Dangerous freedom in a balancing act on rolling logs

The toil and sensualism of physical labor are celebrated in “Log driver love”. Hagar Malin Hellkvist Sellén takes a deep dive into history and makes it physical poetry.

Physical labor and beads of sweat, the furious intoxication of spring – freedom, danger, temptation. When choreographer Hagar Malin Hellkvist Sellén and her three completely focused and dedicated dancers Marianne Kjærsund, Marcus Baldemar and Pernille Holden stage a Northern Swedish workers’ legacy so that one almost feels the logs rolling under feet and how the body braces with the pike pole to maneuver the timber that relentlessly moves in the water’s swirls.

“Log driver love” is yet another chapter in Hellkvist Sellén’s consistent, slow processed research into our recent past, focusing on marginalized phenomenon. For a long time, she has moved away from urban, hip (elite) culture and has instead taken interest in dance bands, kitsch, and Christian bodies. In recent years she has researched specific, historic subjects – with her own queer twist. “The missionary” opened in 2016, an intense duett on women’s struggle, faith, and forbidden love, then came “Parveln” on the literature critic Klara Johanson.

The new work, which is touring with Dancenet Sweden, is a two-act performance that celebrates the toil, beauty, and sensualism of physical labor. The audience sits on simple wooden benches around the stage floor which is painted to look like water. There is something that reminds you of the wild west over the three androgynes dancers who heavily pace around in their high wader-boots, jeans, and button-up shirts. A voice-over tells vividly of the conditions of the log-drivers while the trio conducts a more tangible job: they balance on, haul and pull the logs. Breaths become rhythm. An exhausted companion needs support. Life is frail.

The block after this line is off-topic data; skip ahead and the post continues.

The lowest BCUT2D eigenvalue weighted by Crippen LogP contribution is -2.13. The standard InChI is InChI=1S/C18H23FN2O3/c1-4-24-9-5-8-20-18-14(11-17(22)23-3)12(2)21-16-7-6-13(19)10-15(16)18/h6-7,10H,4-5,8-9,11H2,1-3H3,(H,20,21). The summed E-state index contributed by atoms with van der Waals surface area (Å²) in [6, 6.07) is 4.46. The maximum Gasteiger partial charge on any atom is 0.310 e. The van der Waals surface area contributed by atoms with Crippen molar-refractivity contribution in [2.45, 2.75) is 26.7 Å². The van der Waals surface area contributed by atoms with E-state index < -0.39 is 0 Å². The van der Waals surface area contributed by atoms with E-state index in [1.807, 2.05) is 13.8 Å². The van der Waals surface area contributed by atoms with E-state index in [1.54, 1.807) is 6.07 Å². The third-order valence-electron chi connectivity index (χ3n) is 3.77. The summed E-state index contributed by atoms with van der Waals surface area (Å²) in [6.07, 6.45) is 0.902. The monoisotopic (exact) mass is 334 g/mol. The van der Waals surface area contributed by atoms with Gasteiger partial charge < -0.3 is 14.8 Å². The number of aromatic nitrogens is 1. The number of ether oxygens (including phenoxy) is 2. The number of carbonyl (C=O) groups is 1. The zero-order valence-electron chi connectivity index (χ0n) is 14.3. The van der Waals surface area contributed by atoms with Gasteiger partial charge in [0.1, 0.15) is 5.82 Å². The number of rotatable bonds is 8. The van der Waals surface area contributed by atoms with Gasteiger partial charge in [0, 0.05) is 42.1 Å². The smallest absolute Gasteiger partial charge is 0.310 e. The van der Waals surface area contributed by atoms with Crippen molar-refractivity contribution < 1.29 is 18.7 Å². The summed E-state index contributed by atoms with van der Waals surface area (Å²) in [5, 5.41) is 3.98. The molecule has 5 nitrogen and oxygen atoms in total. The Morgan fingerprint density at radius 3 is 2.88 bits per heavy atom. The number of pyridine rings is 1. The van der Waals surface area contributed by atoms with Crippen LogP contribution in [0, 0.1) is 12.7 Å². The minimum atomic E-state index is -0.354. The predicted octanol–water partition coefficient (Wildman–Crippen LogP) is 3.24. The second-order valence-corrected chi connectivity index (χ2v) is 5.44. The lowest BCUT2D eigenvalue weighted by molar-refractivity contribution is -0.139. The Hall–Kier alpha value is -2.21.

Breaking the process for intermission feels a bit unnecessary, but maybe the dancers need to rest before the second act’s intense climax. The wildness of nature has moved into their bodies, they stagger about without control. They are drawn to one another, a face is rubbed in another face, hip against back. With firm grips on the bootstraps the trio form one single organism. The hard work leaves an impression in their erotic ventures. Body and log are almost interchangeable.

The ending is incredibly beautiful – a glowing moment of pleasure and rest, harmonica and community. Yes, there are romantic and idealizing streaks in “Log driver love”, but it is nevertheless an intrinsic and poetic reminder that labor can be dance, and that today’s gym culture is rather poor.

Anna Ångström/Svenska Dagbladet

Nov 15, 2019